In a lot of ways, this book reminded me of Wolfsong. There is definitely the element of us having to wait for one of the characters to grow up before the romance can begin.

I’ve had pretty much a whole day to think about this one and I realized I really don’t want to think about it. This story makes me so anxious and I honestly wish I had waited to read it when the second books comes out because I need to know what happens next, just for the sake of my mental health. I would suggest that if you do plan on reading this book to just wait for the second book to come out before you commit because once you start you won’t stop. A lot of the time when I say I read a book in one sitting, it was actually two because I probably had to go do something, but with this book, I was completely incapable of doing anything until I finished it. 

This is a very character driven book. There isn’t much going on plot-wise, it’s all about the characters pasts and their inner struggles. There really is no straight line and I can’t tell you exactly what this book is about other than it’s about a boy and a girl who are very close.  The boy, Ren, accidentally took a baby, Della, when he was ten years old and has been taking care of her ever since. 


There’s lots of drama and we don’t really get into the romance in this book, it’s more of the foundation for the next book. I would definitely recommend this book, but I would also suggest you wait till you can also read the second book so you can read them back to back.

The Hundredth Queen



Synopsis:


He wanted a warrior queen. He got a revolutionary.

As an orphan ward of the Sisterhood, eighteen-year-old Kalinda is destined for nothing more than a life of seclusion and prayer. Plagued by fevers, she’s an unlikely candidate for even a servant’s position, let alone a courtesan or wife. Her sole dream is to continue living in peace in the Sisterhood’s mountain temple.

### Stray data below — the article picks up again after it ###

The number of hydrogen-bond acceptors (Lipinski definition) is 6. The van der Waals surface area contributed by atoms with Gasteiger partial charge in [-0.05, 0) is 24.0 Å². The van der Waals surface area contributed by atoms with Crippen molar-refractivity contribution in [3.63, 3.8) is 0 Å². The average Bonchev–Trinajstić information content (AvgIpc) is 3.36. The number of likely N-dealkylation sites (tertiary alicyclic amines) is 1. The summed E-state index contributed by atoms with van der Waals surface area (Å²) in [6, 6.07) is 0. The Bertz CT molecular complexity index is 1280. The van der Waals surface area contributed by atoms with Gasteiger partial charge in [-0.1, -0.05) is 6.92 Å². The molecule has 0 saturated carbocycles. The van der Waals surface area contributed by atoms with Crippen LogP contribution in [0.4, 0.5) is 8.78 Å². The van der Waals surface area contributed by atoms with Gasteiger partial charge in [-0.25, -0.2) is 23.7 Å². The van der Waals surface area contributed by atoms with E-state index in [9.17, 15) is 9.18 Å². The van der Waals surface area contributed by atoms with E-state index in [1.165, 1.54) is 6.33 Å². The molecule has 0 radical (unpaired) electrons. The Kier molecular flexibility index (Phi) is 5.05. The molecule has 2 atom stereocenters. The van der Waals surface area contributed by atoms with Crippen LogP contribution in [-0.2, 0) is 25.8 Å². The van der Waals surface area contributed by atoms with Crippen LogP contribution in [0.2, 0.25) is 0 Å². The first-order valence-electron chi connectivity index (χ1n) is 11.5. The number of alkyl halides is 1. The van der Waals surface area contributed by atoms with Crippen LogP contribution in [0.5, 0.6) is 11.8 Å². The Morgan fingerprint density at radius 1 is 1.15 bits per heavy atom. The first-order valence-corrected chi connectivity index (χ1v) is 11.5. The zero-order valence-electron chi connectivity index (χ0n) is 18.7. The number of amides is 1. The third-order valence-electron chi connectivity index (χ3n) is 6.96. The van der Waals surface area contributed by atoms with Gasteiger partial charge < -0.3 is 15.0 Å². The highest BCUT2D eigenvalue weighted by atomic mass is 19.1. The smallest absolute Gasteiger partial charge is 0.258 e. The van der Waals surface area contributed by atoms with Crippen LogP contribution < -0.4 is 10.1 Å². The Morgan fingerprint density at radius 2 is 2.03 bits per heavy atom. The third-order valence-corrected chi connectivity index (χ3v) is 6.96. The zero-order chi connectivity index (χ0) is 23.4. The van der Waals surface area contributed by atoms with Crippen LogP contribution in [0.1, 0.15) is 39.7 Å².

But a visit from the tyrant Rajah Tarek disrupts Kalinda’s life. Within hours, she is ripped from the comfort of her home, set on a desert trek, and ordered to fight for her place among the rajah’s ninety-nine wives and numerous courtesans. Her only solace comes in the company of her guard, the stoic but kind Captain Deven Naik.

Faced with the danger of a tournament to the death—and her growing affection for Deven—Kalinda has only one hope for escape, and it lies in an arcane, forbidden power buried within her.

My Thoughts:


I received a copy through Netgalley for an honest review

I gave this book 2.5 stars. Honestly, I have read way better. I appreciate the attempt at diversity, but this book was severely lacking in many different ways.

This book had a pretty big element of romance. Sadly, I could not have cared less about the romance in this book. There was a love triangle that was just frustrating so it was best to just not care what happened with that. 

The plot itself was much more engaging anyway, however, it’s pretty overused. Do you have any idea how many books I’ve read that have tournaments? To name a few there’s the Hunger Games, Divergent, Olympian Challenger, Throne of Glass, and The Goblet of Fire. There are just too many books like that out there for this to be an original story. I loved the fact that there was a unique setting in a sort of eastern inspired fantasy. 

I just could not get into this book. Nothing about the characters really spoke to me. I didn’t care about Kalinda at all. She was a pretty flat character. And of the millions of other characters in this book, I can honestly say I didn’t like a single one of them. They just weren’t interesting or dynamic at all. 

I also hate the thing that happens in so many books where someone will tell the protagonist that she just has to deal with something because others have it worse and she’s just got it so much better than them. It honestly pisses me off every single time it happens. These people act like they know so much about the protagonist but they don’t. You shouldn’t tell someone that they have to deal with something they are having a hard time with it’s honestly so stupid to me.


Overall, I know for a fact I will never read this book again or read any of the sequels because I’m just not that into it.